The Mad Butcher has fallen foul of the national advertising watchdog, which found advertisements were likely to mislead the public as to the price of meat.
The Advertising Standards Authority upheld a complaint by Progressive Enterprises, the parent company of supermarket chain Countdown, over a series of advertisements claiming "Jo from Onehunga just found her Countdown shop cost 31.5 per cent more than the Mad Butcher".
Jo, understood to be a real person, bought five meat products from the Mad Butcher Onehunga store and the Countdown Greenlane store on May 22.
These products cost $88.95 at the Mad Butcher, and $116.95 at Countdown, so the consumer could have saved $28 or 31.5 per cent, as advertised by the Mad Butcher.
Progressive Enterprises said the advertisements were misleading because no "basket shop" was undertaken by Jo at Countdown; consumers could not buy four of the five Countdown products at the prices listed in the campaign; one kilogram packs of meat were not available for purchase at Countdown; the products compared were not of similar quality; and the Mad Butcher prices should have been compared with the Countdown Onehunga prices.
The Mad Butcher said its campaign focused consumers' attention on the consistent everyday price of meat, which was a more accurate way for consumers to decide where they could save money.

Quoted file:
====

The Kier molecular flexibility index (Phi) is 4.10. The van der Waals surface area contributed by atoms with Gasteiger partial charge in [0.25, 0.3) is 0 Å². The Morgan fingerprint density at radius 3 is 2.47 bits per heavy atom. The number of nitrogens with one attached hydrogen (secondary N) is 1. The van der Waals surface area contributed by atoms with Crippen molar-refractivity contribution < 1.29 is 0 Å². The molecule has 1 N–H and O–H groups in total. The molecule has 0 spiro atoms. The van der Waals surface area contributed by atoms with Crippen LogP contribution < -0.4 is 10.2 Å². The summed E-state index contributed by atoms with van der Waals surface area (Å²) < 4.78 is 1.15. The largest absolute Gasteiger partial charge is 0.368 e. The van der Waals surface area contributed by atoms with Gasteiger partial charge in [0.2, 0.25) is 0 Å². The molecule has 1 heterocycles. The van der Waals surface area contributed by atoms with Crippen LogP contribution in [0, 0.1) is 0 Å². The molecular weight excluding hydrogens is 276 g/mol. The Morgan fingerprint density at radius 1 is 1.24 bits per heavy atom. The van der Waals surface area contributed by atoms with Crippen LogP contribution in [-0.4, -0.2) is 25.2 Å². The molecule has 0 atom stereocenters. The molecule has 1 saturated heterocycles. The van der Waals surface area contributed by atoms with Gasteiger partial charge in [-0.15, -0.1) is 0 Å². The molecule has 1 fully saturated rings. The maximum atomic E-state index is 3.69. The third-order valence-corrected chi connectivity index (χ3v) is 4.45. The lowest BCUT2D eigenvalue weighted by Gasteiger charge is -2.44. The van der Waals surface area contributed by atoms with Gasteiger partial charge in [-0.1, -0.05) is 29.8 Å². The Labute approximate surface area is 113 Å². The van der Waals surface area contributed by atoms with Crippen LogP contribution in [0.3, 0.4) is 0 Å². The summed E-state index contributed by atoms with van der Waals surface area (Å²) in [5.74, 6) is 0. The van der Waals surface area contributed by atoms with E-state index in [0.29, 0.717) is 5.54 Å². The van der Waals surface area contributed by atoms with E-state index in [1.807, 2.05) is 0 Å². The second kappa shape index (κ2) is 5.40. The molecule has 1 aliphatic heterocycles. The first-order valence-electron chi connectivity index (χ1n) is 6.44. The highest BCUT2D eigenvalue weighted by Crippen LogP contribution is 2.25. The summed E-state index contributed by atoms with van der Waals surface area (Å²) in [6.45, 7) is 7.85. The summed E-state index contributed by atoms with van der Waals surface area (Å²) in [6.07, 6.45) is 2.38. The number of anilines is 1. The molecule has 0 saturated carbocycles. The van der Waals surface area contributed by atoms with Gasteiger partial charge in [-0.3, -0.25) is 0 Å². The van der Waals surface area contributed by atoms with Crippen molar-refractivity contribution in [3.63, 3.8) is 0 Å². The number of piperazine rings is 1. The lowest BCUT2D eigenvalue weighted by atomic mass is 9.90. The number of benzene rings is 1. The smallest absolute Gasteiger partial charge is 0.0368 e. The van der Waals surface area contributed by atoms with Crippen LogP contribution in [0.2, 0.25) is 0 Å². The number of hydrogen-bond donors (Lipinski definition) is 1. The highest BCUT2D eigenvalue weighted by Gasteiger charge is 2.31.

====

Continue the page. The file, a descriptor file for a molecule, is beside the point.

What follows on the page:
The authority said the advertisements, which ran on television, radio, and in a newspaper were misleading and falsely claimed a price advantage.
The advertisement inferred the products could have been bought on May 22 at Countdown, which was not the case.
Countdown could not have been 31.5 per cent more expensive on the day in question, and the advertisement was misleading to that effect, the authority found.
The mixed methodologies used to calculate a single-basket shop compared with the general everyday price of meat per kilogram between the stores was also likely to mislead consumers, it said.
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